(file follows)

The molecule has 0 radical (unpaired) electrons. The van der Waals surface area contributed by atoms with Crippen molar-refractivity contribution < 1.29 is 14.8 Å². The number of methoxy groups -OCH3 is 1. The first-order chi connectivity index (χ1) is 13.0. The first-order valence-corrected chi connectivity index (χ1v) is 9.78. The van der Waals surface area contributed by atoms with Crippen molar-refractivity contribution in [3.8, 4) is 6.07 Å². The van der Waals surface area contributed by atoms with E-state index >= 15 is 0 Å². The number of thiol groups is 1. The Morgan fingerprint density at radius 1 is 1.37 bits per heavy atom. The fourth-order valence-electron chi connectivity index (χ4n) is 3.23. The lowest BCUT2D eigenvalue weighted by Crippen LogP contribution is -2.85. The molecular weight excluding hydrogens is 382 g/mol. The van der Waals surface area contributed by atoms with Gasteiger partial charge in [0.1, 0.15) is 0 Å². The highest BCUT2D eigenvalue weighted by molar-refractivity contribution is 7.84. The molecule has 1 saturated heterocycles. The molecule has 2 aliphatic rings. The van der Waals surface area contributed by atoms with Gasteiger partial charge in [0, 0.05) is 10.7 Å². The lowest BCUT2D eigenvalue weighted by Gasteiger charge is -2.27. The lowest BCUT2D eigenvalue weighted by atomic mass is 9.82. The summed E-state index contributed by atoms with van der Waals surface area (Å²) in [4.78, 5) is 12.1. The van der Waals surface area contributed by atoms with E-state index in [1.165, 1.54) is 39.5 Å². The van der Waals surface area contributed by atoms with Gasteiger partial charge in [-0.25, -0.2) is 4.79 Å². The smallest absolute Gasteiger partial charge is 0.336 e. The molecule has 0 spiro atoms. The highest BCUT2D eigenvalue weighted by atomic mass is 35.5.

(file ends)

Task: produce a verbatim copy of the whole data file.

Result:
The molecule has 0 radical (unpaired) electrons. The van der Waals surface area contributed by atoms with Crippen molar-refractivity contribution < 1.29 is 14.8 Å². The number of methoxy groups -OCH3 is 1. The first-order chi connectivity index (χ1) is 13.0. The first-order valence-corrected chi connectivity index (χ1v) is 9.78. The van der Waals surface area contributed by atoms with Crippen molar-refractivity contribution in [3.8, 4) is 6.07 Å². The van der Waals surface area contributed by atoms with E-state index >= 15 is 0 Å². The number of thiol groups is 1. The Morgan fingerprint density at radius 1 is 1.37 bits per heavy atom. The fourth-order valence-electron chi connectivity index (χ4n) is 3.23. The lowest BCUT2D eigenvalue weighted by Crippen LogP contribution is -2.85. The molecular weight excluding hydrogens is 382 g/mol. The van der Waals surface area contributed by atoms with Gasteiger partial charge in [0.1, 0.15) is 0 Å². The highest BCUT2D eigenvalue weighted by molar-refractivity contribution is 7.84. The molecule has 1 saturated heterocycles. The molecule has 2 aliphatic rings. The van der Waals surface area contributed by atoms with Gasteiger partial charge in [0, 0.05) is 10.7 Å². The lowest BCUT2D eigenvalue weighted by Gasteiger charge is -2.27. The lowest BCUT2D eigenvalue weighted by atomic mass is 9.82. The summed E-state index contributed by atoms with van der Waals surface area (Å²) in [4.78, 5) is 12.1. The van der Waals surface area contributed by atoms with E-state index in [1.165, 1.54) is 39.5 Å². The van der Waals surface area contributed by atoms with Gasteiger partial charge in [-0.25, -0.2) is 4.79 Å². The smallest absolute Gasteiger partial charge is 0.336 e. The molecule has 0 spiro atoms. The highest BCUT2D eigenvalue weighted by atomic mass is 35.5.